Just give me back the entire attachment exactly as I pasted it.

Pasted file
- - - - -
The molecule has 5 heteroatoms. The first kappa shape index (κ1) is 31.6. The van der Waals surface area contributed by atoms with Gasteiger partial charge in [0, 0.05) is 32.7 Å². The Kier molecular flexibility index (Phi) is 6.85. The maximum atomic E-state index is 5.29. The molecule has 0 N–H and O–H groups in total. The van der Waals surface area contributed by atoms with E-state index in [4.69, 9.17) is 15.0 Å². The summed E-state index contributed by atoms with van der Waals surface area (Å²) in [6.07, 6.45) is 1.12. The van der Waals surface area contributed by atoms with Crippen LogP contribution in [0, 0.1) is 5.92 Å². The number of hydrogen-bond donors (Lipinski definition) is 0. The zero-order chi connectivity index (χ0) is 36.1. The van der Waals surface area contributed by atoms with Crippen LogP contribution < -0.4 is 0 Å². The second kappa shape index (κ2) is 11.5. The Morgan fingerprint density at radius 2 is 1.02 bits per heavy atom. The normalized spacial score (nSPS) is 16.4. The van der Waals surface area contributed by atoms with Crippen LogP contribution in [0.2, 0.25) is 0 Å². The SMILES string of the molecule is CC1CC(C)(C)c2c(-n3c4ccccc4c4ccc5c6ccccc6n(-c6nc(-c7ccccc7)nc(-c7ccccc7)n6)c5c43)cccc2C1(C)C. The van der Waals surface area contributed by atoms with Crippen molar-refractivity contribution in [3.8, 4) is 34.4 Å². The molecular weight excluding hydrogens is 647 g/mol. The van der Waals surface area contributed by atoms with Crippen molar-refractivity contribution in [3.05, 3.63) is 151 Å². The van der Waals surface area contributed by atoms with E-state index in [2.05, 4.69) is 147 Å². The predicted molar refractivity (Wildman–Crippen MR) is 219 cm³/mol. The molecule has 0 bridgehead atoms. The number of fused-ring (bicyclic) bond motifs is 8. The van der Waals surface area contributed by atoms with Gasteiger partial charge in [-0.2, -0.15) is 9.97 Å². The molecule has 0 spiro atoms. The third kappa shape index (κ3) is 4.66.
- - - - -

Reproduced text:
The molecule has 5 heteroatoms. The first kappa shape index (κ1) is 31.6. The van der Waals surface area contributed by atoms with Gasteiger partial charge in [0, 0.05) is 32.7 Å². The Kier molecular flexibility index (Phi) is 6.85. The maximum atomic E-state index is 5.29. The molecule has 0 N–H and O–H groups in total. The van der Waals surface area contributed by atoms with E-state index in [4.69, 9.17) is 15.0 Å². The summed E-state index contributed by atoms with van der Waals surface area (Å²) in [6.07, 6.45) is 1.12. The van der Waals surface area contributed by atoms with Crippen LogP contribution in [0, 0.1) is 5.92 Å². The number of hydrogen-bond donors (Lipinski definition) is 0. The zero-order chi connectivity index (χ0) is 36.1. The van der Waals surface area contributed by atoms with Crippen LogP contribution < -0.4 is 0 Å². The second kappa shape index (κ2) is 11.5. The Morgan fingerprint density at radius 2 is 1.02 bits per heavy atom. The normalized spacial score (nSPS) is 16.4. The van der Waals surface area contributed by atoms with Crippen LogP contribution in [0.2, 0.25) is 0 Å². The SMILES string of the molecule is CC1CC(C)(C)c2c(-n3c4ccccc4c4ccc5c6ccccc6n(-c6nc(-c7ccccc7)nc(-c7ccccc7)n6)c5c43)cccc2C1(C)C. The van der Waals surface area contributed by atoms with Crippen molar-refractivity contribution in [3.8, 4) is 34.4 Å². The molecular weight excluding hydrogens is 647 g/mol. The van der Waals surface area contributed by atoms with Crippen molar-refractivity contribution in [3.05, 3.63) is 151 Å². The van der Waals surface area contributed by atoms with E-state index in [2.05, 4.69) is 147 Å². The predicted molar refractivity (Wildman–Crippen MR) is 219 cm³/mol. The molecule has 0 bridgehead atoms. The number of fused-ring (bicyclic) bond motifs is 8. The van der Waals surface area contributed by atoms with Gasteiger partial charge in [-0.2, -0.15) is 9.97 Å². The molecule has 0 spiro atoms. The third kappa shape index (κ3) is 4.66.